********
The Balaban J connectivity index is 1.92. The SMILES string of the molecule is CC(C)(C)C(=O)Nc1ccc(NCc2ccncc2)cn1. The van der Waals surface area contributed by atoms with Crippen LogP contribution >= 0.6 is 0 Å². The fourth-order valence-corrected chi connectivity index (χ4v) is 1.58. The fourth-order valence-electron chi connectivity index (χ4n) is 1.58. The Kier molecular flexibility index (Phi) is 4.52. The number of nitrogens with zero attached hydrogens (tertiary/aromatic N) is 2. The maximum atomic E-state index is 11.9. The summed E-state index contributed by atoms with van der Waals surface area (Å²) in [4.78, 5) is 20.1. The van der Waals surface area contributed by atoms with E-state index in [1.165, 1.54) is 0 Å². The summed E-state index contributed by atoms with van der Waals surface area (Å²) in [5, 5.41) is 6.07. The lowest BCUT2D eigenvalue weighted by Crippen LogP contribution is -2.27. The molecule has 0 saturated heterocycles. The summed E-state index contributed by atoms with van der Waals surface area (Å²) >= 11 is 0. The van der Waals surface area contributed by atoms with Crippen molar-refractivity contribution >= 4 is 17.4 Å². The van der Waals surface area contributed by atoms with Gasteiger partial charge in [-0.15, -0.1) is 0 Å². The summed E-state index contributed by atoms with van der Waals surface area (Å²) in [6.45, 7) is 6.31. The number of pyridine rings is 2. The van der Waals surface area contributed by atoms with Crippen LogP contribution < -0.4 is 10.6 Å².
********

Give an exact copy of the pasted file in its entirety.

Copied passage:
The Balaban J connectivity index is 1.92. The SMILES string of the molecule is CC(C)(C)C(=O)Nc1ccc(NCc2ccncc2)cn1. The van der Waals surface area contributed by atoms with Crippen LogP contribution >= 0.6 is 0 Å². The fourth-order valence-corrected chi connectivity index (χ4v) is 1.58. The fourth-order valence-electron chi connectivity index (χ4n) is 1.58. The Kier molecular flexibility index (Phi) is 4.52. The number of nitrogens with zero attached hydrogens (tertiary/aromatic N) is 2. The maximum atomic E-state index is 11.9. The summed E-state index contributed by atoms with van der Waals surface area (Å²) in [4.78, 5) is 20.1. The van der Waals surface area contributed by atoms with E-state index in [1.165, 1.54) is 0 Å². The summed E-state index contributed by atoms with van der Waals surface area (Å²) in [5, 5.41) is 6.07. The lowest BCUT2D eigenvalue weighted by Crippen LogP contribution is -2.27. The molecule has 0 saturated heterocycles. The summed E-state index contributed by atoms with van der Waals surface area (Å²) >= 11 is 0. The van der Waals surface area contributed by atoms with Crippen molar-refractivity contribution >= 4 is 17.4 Å². The van der Waals surface area contributed by atoms with Gasteiger partial charge in [-0.15, -0.1) is 0 Å². The summed E-state index contributed by atoms with van der Waals surface area (Å²) in [6.45, 7) is 6.31. The number of pyridine rings is 2. The van der Waals surface area contributed by atoms with Crippen LogP contribution < -0.4 is 10.6 Å².